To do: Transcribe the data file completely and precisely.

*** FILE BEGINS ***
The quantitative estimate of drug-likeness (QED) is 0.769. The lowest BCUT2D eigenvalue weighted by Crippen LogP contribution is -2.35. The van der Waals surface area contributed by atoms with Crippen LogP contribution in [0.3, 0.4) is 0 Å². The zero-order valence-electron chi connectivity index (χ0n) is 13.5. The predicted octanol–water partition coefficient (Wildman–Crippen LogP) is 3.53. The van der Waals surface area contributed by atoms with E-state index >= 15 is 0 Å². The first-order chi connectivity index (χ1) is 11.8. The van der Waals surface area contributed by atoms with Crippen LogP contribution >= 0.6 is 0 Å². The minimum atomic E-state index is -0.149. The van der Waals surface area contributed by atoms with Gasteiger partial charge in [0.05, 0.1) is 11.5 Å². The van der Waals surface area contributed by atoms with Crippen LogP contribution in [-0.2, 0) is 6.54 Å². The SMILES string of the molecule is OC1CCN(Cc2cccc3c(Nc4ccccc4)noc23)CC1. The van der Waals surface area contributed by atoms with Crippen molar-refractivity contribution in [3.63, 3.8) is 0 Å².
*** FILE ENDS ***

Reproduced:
The quantitative estimate of drug-likeness (QED) is 0.769. The lowest BCUT2D eigenvalue weighted by Crippen LogP contribution is -2.35. The van der Waals surface area contributed by atoms with Crippen LogP contribution in [0.3, 0.4) is 0 Å². The zero-order valence-electron chi connectivity index (χ0n) is 13.5. The predicted octanol–water partition coefficient (Wildman–Crippen LogP) is 3.53. The van der Waals surface area contributed by atoms with E-state index >= 15 is 0 Å². The first-order chi connectivity index (χ1) is 11.8. The van der Waals surface area contributed by atoms with Crippen LogP contribution >= 0.6 is 0 Å². The minimum atomic E-state index is -0.149. The van der Waals surface area contributed by atoms with Gasteiger partial charge in [0.05, 0.1) is 11.5 Å². The van der Waals surface area contributed by atoms with Crippen LogP contribution in [-0.2, 0) is 6.54 Å². The SMILES string of the molecule is OC1CCN(Cc2cccc3c(Nc4ccccc4)noc23)CC1. The van der Waals surface area contributed by atoms with Crippen molar-refractivity contribution in [3.63, 3.8) is 0 Å².